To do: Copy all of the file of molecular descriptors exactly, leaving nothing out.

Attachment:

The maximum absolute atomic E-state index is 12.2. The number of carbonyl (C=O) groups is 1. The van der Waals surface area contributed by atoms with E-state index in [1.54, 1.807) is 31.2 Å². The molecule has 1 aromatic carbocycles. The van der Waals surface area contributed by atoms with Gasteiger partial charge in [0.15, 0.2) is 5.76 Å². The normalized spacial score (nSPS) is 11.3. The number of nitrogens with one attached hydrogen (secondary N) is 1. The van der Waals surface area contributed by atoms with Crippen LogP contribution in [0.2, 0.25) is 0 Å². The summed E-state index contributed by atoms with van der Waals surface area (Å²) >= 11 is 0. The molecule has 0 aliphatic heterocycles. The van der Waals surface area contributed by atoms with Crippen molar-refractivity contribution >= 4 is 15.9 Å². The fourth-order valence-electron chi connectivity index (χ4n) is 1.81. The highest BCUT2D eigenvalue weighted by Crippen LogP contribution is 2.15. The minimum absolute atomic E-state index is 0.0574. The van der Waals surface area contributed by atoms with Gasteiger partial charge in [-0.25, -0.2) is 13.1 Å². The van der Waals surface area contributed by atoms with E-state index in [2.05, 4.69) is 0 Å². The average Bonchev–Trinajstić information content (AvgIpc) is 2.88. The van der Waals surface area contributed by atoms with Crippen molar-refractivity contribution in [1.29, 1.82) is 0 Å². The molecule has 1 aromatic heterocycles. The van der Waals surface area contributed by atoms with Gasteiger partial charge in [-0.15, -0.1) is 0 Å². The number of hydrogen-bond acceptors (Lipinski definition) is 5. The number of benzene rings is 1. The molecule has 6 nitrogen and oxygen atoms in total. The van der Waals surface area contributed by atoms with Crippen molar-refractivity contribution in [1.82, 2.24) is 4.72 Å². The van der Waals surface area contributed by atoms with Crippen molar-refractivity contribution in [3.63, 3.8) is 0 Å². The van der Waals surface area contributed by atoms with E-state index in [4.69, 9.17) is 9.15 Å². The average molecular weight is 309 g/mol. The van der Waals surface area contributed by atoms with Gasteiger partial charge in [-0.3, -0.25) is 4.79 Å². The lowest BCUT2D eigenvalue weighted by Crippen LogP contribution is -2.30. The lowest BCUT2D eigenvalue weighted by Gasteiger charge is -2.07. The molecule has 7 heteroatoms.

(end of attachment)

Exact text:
The maximum absolute atomic E-state index is 12.2. The number of carbonyl (C=O) groups is 1. The van der Waals surface area contributed by atoms with E-state index in [1.54, 1.807) is 31.2 Å². The molecule has 1 aromatic carbocycles. The van der Waals surface area contributed by atoms with Gasteiger partial charge in [0.15, 0.2) is 5.76 Å². The normalized spacial score (nSPS) is 11.3. The number of nitrogens with one attached hydrogen (secondary N) is 1. The van der Waals surface area contributed by atoms with Crippen LogP contribution in [0.2, 0.25) is 0 Å². The summed E-state index contributed by atoms with van der Waals surface area (Å²) >= 11 is 0. The molecule has 0 aliphatic heterocycles. The van der Waals surface area contributed by atoms with Crippen molar-refractivity contribution >= 4 is 15.9 Å². The fourth-order valence-electron chi connectivity index (χ4n) is 1.81. The highest BCUT2D eigenvalue weighted by Crippen LogP contribution is 2.15. The minimum absolute atomic E-state index is 0.0574. The van der Waals surface area contributed by atoms with Gasteiger partial charge in [-0.25, -0.2) is 13.1 Å². The van der Waals surface area contributed by atoms with E-state index in [2.05, 4.69) is 0 Å². The average Bonchev–Trinajstić information content (AvgIpc) is 2.88. The van der Waals surface area contributed by atoms with Crippen molar-refractivity contribution in [1.29, 1.82) is 0 Å². The molecule has 1 aromatic heterocycles. The van der Waals surface area contributed by atoms with Gasteiger partial charge in [-0.15, -0.1) is 0 Å². The number of hydrogen-bond acceptors (Lipinski definition) is 5. The number of benzene rings is 1. The molecule has 6 nitrogen and oxygen atoms in total. The van der Waals surface area contributed by atoms with Crippen molar-refractivity contribution in [1.82, 2.24) is 4.72 Å². The van der Waals surface area contributed by atoms with Crippen molar-refractivity contribution in [3.63, 3.8) is 0 Å². The van der Waals surface area contributed by atoms with E-state index in [4.69, 9.17) is 9.15 Å². The average molecular weight is 309 g/mol. The van der Waals surface area contributed by atoms with Gasteiger partial charge in [-0.3, -0.25) is 4.79 Å². The lowest BCUT2D eigenvalue weighted by Crippen LogP contribution is -2.30. The lowest BCUT2D eigenvalue weighted by Gasteiger charge is -2.07. The molecule has 7 heteroatoms.